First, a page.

MDR/DAC6

The EU Mandatory Disclosure Regime of DAC6 in a nutshell

What is DAC6/MDR?

The European Union (‘EU’) has expanded the scope of Directive 2011/16/EU on Administrative Cooperation in the field of taxation. With the aim to strengthen tax transparency, Directive (EU) 2018/822 is a sixth amendment of the EU Directive on Administrative Cooperation and therefore referred to as ‘DAC6’. DAC6 responds to the recommendations of Action 12 of the OECD/G20 Base Erosion and Profit Shifting (‘BEPS’) project regarding Mandatory Disclosure Rules (‘MDR’).   

In short, DAC6 directs the EU Member States to transpose a mandatory disclosure regime into domestic law. This includes a reporting obligation for intermediaries and taxpayers in relation to reportable cross-border arrangements and mandatory automatic exchange of information between the EU Member States.  

Why is it important?

The DAC6 disclosure regime has an extremely broad scope. Not only with respect to the scope of the parties that are involved but also with respect to the extensive information that must be disclosed to the competent authorities. Failure to correctly (and timely) file a report or other non-compliance may result in extremely high penalties (up to EUR 870,000 in the Netherlands).

Who has to report?

The reporting obligation lies primarily with EU-based intermediaries unless a right of legal professional privilege applies. However, if no intermediaries are involved in making a cross-border arrangement available or implementing the process, the relevant taxpayer becomes responsible for filing with the competent authorities (usually the Tax Administrations).

When to file reports?

DAC6 requires the mandatory disclosure within 30 days after a reportable cross-border arrangement is ready or made available for implementation, or a first step in the implementation has been completed. In most cases, MDR reporting obligations are effective as of 1 January 2021.

What is the scope?

DAC6 applies to all taxes imposed by the EU Member States, excluding customs duties, excise tax, VAT, and social security tax. In principle, reporting obligations apply to (a series of) reportable cross-border arrangements within an MNE or its group, which means an arrangement between two or more EU Member States, or between at least one EU Member State and a non-EU tax jurisdiction. In addition, please note that some EU Member States, such as Poland and Portugal, have decided to implement mandatory reporting obligations regarding certain domestic arrangements.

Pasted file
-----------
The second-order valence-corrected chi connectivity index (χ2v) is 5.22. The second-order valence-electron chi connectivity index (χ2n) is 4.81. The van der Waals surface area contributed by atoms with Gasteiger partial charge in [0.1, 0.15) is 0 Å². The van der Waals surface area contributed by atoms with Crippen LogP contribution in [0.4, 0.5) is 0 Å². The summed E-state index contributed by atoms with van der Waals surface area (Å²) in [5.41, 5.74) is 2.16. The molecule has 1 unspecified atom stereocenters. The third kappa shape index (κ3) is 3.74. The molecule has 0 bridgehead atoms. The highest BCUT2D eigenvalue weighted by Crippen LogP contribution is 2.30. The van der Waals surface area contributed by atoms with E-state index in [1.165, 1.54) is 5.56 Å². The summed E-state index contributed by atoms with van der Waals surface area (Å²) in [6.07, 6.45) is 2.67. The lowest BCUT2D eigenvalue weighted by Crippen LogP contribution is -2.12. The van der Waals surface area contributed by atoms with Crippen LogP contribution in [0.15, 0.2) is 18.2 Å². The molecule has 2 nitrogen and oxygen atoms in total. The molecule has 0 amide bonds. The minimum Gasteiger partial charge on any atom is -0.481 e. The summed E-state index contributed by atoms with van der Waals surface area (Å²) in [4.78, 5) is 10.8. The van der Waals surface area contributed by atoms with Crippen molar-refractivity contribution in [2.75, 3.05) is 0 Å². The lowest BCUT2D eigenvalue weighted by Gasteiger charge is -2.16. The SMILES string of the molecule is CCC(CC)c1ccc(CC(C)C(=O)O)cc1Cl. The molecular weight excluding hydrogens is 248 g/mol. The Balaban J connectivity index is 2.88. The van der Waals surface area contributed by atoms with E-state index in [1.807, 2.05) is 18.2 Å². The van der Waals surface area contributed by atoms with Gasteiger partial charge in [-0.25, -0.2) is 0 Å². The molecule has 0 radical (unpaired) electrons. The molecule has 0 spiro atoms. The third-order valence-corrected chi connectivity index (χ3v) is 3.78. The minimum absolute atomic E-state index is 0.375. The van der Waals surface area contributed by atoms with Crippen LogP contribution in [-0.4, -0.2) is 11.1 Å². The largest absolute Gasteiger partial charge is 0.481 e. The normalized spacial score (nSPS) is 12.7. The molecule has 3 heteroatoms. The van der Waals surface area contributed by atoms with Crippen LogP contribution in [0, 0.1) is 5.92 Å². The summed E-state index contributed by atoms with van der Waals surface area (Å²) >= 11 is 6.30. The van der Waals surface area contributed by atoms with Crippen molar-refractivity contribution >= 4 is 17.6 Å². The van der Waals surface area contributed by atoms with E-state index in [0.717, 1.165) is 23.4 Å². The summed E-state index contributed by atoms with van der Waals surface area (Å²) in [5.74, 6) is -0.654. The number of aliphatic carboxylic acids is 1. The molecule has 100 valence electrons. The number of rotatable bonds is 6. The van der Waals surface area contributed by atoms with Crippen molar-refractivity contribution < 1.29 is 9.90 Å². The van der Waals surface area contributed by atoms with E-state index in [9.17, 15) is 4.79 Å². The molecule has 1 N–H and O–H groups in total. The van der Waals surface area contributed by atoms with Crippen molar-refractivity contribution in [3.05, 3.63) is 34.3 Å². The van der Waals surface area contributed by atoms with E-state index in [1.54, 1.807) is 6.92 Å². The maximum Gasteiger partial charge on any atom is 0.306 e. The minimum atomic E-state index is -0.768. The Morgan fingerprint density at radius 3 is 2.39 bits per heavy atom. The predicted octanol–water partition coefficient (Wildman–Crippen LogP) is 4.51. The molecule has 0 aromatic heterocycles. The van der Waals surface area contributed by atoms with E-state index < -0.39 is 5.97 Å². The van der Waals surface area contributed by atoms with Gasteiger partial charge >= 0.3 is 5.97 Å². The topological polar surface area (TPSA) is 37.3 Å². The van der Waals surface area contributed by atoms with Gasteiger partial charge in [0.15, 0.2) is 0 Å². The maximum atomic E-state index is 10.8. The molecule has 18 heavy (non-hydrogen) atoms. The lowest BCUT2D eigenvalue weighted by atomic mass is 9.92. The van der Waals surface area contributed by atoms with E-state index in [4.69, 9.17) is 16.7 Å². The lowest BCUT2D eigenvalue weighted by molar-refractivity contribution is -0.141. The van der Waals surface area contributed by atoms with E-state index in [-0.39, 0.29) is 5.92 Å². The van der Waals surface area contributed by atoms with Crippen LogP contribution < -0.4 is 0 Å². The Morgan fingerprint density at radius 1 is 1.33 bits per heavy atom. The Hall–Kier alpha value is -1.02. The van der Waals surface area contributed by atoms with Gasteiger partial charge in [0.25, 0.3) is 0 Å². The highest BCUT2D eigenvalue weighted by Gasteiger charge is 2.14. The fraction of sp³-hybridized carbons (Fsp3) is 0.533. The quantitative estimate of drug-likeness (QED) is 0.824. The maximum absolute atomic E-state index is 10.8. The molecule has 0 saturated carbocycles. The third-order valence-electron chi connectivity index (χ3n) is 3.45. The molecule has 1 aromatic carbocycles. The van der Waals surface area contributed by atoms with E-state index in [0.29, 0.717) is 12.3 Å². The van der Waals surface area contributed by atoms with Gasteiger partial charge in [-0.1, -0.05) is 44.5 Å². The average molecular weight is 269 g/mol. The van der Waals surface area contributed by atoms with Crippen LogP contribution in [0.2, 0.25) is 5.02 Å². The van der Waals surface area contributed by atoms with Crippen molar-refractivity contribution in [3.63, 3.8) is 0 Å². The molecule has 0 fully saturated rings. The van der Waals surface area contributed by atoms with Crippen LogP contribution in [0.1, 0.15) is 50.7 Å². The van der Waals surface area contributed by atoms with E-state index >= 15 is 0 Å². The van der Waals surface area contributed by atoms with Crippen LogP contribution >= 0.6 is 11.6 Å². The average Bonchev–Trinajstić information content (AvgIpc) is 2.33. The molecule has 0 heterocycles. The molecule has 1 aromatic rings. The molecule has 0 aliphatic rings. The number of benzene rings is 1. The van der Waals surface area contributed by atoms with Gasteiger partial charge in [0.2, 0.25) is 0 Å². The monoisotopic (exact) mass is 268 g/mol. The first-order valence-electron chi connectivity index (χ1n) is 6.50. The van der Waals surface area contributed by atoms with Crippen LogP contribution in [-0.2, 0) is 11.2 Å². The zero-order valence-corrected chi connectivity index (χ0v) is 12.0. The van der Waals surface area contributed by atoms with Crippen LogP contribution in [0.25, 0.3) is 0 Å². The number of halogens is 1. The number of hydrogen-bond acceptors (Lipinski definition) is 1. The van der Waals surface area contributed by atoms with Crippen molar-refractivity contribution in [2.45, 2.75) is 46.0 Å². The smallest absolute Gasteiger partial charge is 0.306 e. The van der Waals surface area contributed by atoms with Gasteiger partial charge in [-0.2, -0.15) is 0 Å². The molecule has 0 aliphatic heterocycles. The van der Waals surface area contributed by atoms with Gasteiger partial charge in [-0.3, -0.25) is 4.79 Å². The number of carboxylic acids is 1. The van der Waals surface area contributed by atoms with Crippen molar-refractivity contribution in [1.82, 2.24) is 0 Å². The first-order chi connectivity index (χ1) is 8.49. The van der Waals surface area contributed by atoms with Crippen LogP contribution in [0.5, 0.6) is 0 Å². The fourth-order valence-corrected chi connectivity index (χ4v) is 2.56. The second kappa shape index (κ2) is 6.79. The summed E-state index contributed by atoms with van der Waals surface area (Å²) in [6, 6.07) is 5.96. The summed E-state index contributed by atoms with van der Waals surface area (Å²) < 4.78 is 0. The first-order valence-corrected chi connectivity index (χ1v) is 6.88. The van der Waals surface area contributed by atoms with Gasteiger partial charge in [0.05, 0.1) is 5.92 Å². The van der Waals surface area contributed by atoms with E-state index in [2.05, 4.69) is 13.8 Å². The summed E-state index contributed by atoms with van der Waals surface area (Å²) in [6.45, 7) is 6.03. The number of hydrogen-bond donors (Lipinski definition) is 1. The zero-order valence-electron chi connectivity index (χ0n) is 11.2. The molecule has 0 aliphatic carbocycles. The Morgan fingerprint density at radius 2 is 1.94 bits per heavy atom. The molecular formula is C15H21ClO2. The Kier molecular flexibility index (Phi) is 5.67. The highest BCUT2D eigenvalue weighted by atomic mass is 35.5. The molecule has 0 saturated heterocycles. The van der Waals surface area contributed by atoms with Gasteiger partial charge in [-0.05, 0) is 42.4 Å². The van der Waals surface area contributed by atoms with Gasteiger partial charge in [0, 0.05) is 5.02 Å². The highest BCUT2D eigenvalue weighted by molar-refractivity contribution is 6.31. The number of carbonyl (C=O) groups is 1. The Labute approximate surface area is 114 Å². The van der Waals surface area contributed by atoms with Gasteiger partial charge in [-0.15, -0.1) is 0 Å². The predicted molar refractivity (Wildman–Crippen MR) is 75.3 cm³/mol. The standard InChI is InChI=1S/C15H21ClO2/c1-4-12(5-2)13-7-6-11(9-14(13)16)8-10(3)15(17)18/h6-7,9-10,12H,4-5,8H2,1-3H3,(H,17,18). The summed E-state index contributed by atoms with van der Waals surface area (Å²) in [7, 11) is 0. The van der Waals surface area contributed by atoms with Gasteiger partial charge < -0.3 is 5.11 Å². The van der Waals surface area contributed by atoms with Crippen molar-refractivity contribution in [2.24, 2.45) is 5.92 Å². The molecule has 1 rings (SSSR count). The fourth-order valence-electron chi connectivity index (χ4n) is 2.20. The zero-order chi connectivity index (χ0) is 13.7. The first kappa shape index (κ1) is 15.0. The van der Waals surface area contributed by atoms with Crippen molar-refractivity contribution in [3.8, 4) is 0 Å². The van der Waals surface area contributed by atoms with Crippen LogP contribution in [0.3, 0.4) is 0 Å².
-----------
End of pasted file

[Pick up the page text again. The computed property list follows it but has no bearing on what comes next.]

Who qualifies as an intermediary?

In short, this is any person that is actively involved in making available, or in implementing (a step in) the process, or who has either directly or through other persons provided aid with respect to a reportable cross-border arrangement (i.e., accountants, tax advisors, trust officers, and lawyers).

What is a reportable cross-border arrangement?

Under DAC6, cross-border arrangements are reportable only if certain characteristics or features indicate a potential risk of tax avoidance, referred to as ‘hallmarks.’ Arrangements involving at least two EU Member States, or one EU Member State and one or more third-country (non-EU) jurisdictions, are considered as cross border within the meaning of DAC6. An arrangement is defined as (amongst others) a transaction, action, or agreement, including a combination or series of arrangements.  

Furthermore, some hallmarks must also fulfill a ‘main benefit test’ before a cross-border arrangement must be reported. In short, this main benefit test is met if it is reasonable to conclude that the main benefit (or one of the main benefits) of an arrangement is obtaining a tax advantage.

What are DAC6 compliance challenges?

Under DAC6 intermediaries primarily have a disclosure obligation, but the local implementation of DAC6 is different in each EU Member State. Reportable data is not automatically available in systems, and the location of the responsibility can be uncertain. Regardless of whether an intermediary is involved, the taxpayer should make sure that the appropriate analysis and filing will be made. This requires good governance, and clear responsibilities must be established, ideally integrated into a tax control framework with effective controls and instructions readily available.

What is a reportable cross-border arrangement?

Under DAC6, cross-border arrangements are reportable only if certain characteristics or features indicate a potential risk of tax avoidance, referred to as ‘hallmarks.’ Arrangements involving at least two EU Member States, or one EU Member State and one or more third-country (non-EU) jurisdictions, are considered as cross border within the meaning of DAC6. An arrangement is defined as (amongst others) a transaction, action, or agreement, including a combination or series of arrangements.

Furthermore, some hallmarks must also fulfill a ‘main benefit test’ before a cross-border arrangement must be reported. In short, this main benefit test is met if it is reasonable to conclude that the main benefit (or one of the main benefits) of an arrangement is obtaining a tax advantage.

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